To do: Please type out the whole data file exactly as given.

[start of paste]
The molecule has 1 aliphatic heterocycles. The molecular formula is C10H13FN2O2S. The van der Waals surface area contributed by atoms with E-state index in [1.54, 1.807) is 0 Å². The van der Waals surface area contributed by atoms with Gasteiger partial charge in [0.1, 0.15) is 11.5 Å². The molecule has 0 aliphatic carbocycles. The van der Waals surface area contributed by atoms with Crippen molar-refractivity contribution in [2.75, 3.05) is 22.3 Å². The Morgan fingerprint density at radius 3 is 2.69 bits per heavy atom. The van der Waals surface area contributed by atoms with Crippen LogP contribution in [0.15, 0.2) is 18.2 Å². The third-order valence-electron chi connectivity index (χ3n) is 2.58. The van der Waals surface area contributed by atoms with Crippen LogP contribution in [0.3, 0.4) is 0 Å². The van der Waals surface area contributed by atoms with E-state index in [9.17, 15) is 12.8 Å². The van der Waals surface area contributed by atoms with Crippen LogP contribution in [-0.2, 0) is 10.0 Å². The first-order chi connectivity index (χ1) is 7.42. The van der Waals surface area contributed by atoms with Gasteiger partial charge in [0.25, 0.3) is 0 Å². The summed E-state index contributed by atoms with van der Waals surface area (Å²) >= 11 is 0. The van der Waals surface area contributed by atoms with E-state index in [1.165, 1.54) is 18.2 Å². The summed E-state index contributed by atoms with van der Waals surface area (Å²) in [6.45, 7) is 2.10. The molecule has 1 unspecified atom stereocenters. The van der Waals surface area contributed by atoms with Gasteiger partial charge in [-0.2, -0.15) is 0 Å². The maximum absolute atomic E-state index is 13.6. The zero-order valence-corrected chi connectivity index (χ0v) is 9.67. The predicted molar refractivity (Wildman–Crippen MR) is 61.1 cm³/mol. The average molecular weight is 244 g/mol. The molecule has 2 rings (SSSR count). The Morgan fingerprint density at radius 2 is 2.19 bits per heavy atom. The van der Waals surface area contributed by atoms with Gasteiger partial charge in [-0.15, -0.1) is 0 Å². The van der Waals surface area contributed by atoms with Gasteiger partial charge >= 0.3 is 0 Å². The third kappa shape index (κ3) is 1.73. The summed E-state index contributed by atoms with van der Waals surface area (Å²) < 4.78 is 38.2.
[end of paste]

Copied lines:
The molecule has 1 aliphatic heterocycles. The molecular formula is C10H13FN2O2S. The van der Waals surface area contributed by atoms with E-state index in [1.54, 1.807) is 0 Å². The van der Waals surface area contributed by atoms with Gasteiger partial charge in [0.1, 0.15) is 11.5 Å². The molecule has 0 aliphatic carbocycles. The van der Waals surface area contributed by atoms with Crippen molar-refractivity contribution in [2.75, 3.05) is 22.3 Å². The Morgan fingerprint density at radius 3 is 2.69 bits per heavy atom. The van der Waals surface area contributed by atoms with Crippen LogP contribution in [0.15, 0.2) is 18.2 Å². The third-order valence-electron chi connectivity index (χ3n) is 2.58. The van der Waals surface area contributed by atoms with Crippen LogP contribution in [0.3, 0.4) is 0 Å². The van der Waals surface area contributed by atoms with E-state index in [9.17, 15) is 12.8 Å². The van der Waals surface area contributed by atoms with Crippen LogP contribution in [-0.2, 0) is 10.0 Å². The first-order chi connectivity index (χ1) is 7.42. The van der Waals surface area contributed by atoms with Gasteiger partial charge in [0.25, 0.3) is 0 Å². The summed E-state index contributed by atoms with van der Waals surface area (Å²) >= 11 is 0. The van der Waals surface area contributed by atoms with E-state index in [1.165, 1.54) is 18.2 Å². The summed E-state index contributed by atoms with van der Waals surface area (Å²) in [6.45, 7) is 2.10. The molecule has 1 unspecified atom stereocenters. The van der Waals surface area contributed by atoms with Gasteiger partial charge in [-0.2, -0.15) is 0 Å². The maximum absolute atomic E-state index is 13.6. The zero-order valence-corrected chi connectivity index (χ0v) is 9.67. The predicted molar refractivity (Wildman–Crippen MR) is 61.1 cm³/mol. The average molecular weight is 244 g/mol. The molecule has 2 rings (SSSR count). The Morgan fingerprint density at radius 2 is 2.19 bits per heavy atom. The van der Waals surface area contributed by atoms with Gasteiger partial charge in [-0.15, -0.1) is 0 Å². The van der Waals surface area contributed by atoms with Gasteiger partial charge >= 0.3 is 0 Å². The third kappa shape index (κ3) is 1.73. The summed E-state index contributed by atoms with van der Waals surface area (Å²) < 4.78 is 38.2.